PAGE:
Rational Overoptimism (and Other Biases)
Rational agents with differing priors tend to be overoptimistic about their chances of success. In particular, an agent who tries to choose the action that is most likely to succeed, is more likely to choose an action of which he overestimated, rather than underestimated, the likelihood of success. After studying the comparative statics of this mechanism, I show that it also causes agents to attribute failure to exogenous factors but success to their own choice of action, to disproportionately believe that they will outperform others, to overestimate the precision of their estimates, and to overestimate their control over the outcome.
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Volume (Year): 94 (2004)
Issue (Month): 4 (September)
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References listed on IDEAS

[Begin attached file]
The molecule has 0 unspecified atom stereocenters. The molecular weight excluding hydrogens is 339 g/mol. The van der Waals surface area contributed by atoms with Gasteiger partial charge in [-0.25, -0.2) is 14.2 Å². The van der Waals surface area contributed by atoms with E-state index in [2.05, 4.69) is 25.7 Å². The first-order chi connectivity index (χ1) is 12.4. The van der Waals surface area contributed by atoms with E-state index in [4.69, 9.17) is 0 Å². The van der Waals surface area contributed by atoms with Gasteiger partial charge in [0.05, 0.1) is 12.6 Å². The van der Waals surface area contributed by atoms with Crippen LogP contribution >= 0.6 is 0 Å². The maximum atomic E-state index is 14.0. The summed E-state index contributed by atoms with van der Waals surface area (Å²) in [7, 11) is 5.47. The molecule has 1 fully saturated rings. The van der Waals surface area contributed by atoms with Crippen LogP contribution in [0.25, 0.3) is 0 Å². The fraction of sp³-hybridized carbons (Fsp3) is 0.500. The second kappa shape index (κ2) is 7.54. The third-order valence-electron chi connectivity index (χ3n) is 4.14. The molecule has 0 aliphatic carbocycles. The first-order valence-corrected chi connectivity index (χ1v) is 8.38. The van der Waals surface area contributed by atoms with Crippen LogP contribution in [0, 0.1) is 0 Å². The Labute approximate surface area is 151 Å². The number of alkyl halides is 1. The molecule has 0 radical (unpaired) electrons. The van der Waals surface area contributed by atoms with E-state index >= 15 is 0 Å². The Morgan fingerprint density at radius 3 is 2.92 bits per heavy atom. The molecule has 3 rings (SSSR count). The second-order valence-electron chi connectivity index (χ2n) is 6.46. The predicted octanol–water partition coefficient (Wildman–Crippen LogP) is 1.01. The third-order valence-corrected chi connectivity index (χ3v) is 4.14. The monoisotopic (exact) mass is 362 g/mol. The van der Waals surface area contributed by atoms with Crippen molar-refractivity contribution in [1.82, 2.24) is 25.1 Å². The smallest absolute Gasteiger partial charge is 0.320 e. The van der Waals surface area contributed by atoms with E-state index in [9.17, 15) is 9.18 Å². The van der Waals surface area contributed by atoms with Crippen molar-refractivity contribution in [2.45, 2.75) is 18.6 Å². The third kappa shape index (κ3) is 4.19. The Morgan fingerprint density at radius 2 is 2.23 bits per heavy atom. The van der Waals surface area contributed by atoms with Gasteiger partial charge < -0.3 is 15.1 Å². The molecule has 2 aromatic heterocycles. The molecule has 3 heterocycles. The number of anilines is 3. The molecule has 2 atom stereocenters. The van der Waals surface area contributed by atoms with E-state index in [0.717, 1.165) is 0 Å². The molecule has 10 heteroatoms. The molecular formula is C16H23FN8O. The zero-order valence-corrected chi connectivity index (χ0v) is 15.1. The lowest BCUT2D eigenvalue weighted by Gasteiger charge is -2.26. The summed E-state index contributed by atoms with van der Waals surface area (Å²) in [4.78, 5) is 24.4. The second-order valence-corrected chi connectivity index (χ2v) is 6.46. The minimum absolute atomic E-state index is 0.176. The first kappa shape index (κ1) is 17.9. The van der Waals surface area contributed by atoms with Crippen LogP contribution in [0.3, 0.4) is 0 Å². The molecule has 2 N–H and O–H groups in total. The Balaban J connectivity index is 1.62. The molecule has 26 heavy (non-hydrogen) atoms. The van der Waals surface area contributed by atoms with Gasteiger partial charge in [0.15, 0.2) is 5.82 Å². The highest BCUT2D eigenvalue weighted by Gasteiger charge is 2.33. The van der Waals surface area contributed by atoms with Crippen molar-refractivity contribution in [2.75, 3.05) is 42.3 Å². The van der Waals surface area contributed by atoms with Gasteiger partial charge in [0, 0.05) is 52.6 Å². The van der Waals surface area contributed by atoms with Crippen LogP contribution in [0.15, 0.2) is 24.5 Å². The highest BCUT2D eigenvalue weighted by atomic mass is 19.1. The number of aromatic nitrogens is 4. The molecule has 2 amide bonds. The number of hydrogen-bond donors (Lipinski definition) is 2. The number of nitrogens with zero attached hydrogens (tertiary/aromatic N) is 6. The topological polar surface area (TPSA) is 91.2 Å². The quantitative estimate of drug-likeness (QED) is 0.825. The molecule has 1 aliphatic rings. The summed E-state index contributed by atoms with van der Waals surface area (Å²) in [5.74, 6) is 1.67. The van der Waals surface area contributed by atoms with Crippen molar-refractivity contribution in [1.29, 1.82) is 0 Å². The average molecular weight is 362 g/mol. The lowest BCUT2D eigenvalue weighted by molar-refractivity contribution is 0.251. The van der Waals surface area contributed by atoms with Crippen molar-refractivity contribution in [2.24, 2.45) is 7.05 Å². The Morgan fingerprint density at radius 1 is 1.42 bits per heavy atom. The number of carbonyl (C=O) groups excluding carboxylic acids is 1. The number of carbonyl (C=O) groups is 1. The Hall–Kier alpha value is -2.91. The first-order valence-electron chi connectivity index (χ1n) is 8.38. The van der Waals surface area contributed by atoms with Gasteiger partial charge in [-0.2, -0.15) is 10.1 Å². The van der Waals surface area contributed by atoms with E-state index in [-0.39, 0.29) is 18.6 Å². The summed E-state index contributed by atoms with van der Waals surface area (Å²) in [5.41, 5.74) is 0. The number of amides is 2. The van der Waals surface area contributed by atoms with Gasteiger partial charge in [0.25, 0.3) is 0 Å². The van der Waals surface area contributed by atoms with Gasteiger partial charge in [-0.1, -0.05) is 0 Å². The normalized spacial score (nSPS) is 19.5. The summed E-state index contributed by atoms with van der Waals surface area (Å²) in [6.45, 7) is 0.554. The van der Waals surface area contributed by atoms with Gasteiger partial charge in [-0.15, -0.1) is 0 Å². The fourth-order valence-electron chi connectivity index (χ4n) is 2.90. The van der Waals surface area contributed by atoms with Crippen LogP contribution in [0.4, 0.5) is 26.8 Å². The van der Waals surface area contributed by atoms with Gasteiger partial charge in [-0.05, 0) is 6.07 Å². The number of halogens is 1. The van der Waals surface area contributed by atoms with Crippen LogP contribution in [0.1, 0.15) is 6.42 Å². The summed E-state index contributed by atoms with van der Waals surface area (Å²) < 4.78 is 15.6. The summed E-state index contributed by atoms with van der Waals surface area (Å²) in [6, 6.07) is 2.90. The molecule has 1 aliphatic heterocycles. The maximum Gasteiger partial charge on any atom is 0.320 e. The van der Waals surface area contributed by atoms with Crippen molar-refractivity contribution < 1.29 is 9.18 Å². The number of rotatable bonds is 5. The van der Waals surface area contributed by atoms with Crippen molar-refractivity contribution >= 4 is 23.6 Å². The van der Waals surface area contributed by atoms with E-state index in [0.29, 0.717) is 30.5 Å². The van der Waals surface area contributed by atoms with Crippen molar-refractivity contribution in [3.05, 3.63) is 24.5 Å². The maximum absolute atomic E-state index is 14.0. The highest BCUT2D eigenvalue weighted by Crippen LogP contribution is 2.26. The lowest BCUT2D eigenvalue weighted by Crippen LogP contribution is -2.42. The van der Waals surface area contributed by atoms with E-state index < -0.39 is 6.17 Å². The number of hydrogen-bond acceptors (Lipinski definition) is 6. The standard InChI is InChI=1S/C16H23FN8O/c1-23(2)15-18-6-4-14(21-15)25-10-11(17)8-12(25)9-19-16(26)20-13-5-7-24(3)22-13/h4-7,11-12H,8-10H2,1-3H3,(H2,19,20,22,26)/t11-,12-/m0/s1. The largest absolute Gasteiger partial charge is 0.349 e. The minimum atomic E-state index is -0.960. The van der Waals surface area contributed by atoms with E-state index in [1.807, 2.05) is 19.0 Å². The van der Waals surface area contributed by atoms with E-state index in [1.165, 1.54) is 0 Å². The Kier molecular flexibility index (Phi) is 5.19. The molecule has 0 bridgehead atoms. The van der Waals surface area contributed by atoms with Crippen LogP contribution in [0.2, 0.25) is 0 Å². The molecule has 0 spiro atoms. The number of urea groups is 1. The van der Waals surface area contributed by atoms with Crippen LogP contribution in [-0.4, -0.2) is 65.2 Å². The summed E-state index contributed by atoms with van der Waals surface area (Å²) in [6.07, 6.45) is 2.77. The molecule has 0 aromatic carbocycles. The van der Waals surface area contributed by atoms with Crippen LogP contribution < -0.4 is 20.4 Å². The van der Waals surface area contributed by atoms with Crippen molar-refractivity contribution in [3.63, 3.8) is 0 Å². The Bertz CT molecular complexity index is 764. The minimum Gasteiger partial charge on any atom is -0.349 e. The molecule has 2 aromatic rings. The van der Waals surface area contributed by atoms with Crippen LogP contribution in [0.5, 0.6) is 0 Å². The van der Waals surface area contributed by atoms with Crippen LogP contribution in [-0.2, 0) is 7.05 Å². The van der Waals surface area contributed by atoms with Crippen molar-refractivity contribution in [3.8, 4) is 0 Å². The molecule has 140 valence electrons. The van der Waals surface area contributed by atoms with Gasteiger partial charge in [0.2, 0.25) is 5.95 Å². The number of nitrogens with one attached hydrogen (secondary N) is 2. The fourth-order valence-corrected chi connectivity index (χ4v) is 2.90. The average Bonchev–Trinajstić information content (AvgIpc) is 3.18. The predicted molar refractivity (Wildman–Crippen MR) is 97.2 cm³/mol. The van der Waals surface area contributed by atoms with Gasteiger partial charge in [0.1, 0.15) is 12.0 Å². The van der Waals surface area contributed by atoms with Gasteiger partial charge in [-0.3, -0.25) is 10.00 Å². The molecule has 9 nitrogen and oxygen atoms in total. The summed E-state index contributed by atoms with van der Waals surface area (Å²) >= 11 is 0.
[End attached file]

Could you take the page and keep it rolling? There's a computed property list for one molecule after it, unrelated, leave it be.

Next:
Please report citation or reference errors to , or , if you are the registered author of the cited work, log in to your RePEc Author Service profile, click on "citations" and make appropriate adjustments.:
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PIER Working Paper Archive
04-023, Penn Institute for Economic Research, Department of Economics, University of Pennsylvania, revised 01 May 2003.
- Hvide, Hans K., 2002. "Pragmatic beliefs and overconfidence," Journal of Economic Behavior & Organization, Elsevier, vol. 48(1), pages 15-28, May.
- John C. Harsanyi, 1968. "Games with Incomplete Information Played by `Bayesian' Players, Part III. The Basic Probability Distribution of the Game," Management Science, INFORMS, vol. 14(7), pages 486-502, March.
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